View Single Post
Old 02-06-19, 06:46 PM
  #9  
Maelochs
Senior Member
 
Maelochs's Avatar
 
Join Date: Oct 2015
Posts: 11,512

Bikes: 2015 Workswell 066, 2014 Dawes Sheila, 1983 Cannondale 500, 1984 Raleigh Olympian, 2007 Cannondale Rize 4, 2017 Fuji Sportif 1 LE

Mentioned: 135 Post(s)
Tagged: 0 Thread(s)
Quoted: 5440 Post(s)
Liked 102 Times in 67 Posts
Okay.

"Salmoning" is dangerous because people riding in the legally specified direction are suddenly faced with head-on traffic. No one would suggest driving the wrong way "because I can see the cars coming." But some folks think it is okay in a bike lane? I have been in too many situations where Someone had to either go off-road (which is Always risky and can also lead to falling bake into the bike lane and causing a wreck anyway) or dodging into traffic (which isn't as bad depending---if traffic is heavy and moving fast and the salmon appears suddenly around a bend or over a rise, there might not be a lot of time to wait for a safe time to dodge left. The Fail-Safe is to stop ... but the idiot going the wrong way might not, or might try to squeeze by a hit you anyway.

Anyone who wants to salmon a short distance---I did on a group ride a while back because the whole group preferred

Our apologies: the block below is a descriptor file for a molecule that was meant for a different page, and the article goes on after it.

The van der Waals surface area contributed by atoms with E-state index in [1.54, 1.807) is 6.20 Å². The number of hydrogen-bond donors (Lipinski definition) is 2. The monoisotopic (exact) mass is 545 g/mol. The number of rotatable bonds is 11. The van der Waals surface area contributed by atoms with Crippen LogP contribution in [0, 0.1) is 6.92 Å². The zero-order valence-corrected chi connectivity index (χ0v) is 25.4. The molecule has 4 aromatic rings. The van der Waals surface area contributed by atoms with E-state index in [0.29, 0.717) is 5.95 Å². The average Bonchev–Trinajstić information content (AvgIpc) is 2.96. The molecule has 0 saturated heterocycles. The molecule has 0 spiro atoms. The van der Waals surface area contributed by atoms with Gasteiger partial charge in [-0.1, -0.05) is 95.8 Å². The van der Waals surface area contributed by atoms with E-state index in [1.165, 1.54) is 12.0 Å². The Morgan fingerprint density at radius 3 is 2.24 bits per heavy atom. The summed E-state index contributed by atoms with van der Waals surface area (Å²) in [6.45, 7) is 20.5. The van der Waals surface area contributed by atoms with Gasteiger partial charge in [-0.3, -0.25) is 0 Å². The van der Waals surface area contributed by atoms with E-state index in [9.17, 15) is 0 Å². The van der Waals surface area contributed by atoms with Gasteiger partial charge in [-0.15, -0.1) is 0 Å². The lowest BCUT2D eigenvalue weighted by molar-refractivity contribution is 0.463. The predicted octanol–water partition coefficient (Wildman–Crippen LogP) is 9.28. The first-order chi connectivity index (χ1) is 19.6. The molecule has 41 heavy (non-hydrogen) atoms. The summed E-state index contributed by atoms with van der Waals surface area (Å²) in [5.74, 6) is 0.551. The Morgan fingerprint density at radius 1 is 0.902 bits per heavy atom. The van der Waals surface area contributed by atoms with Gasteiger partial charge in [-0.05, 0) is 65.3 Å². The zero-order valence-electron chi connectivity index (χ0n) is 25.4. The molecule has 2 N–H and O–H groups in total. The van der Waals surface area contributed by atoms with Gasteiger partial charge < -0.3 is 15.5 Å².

I don't see why runners or walkers would face cars. to ride wrong a couple hundred yards rather than to cross a high-speed multi-lane road twice, so I am not playing "holier than thou"-------has an obligation to go into the dirt to let correctly-heading traffic by, IMO. You want the convenience, you take the risk. I walked and ran for years before I became a bike commuter, and I always went with the traffic. Never had a problem.

I very nearly had a problem several months ago when I cam around a pitch-black corner and nearly rammed a runner heading right towards me. Somehow I sensed he was there even before might light hit him and luckily I had room to swing wide (into the road--luckily no traffic.) He had no sort of lights on at all, and because I was turning, I was committed to my line before my lights fully hit the end of the line. Strikes me as stupid.

Also at night, how could a runner see much but glare as cars approached? And as cyclists, we know full well that a driver doesn't necessarily see what is on the side of the road even when the headlights hit it.

I would strongly recommend running with traffic and wearing a flashing light on one's belt.
Maelochs is offline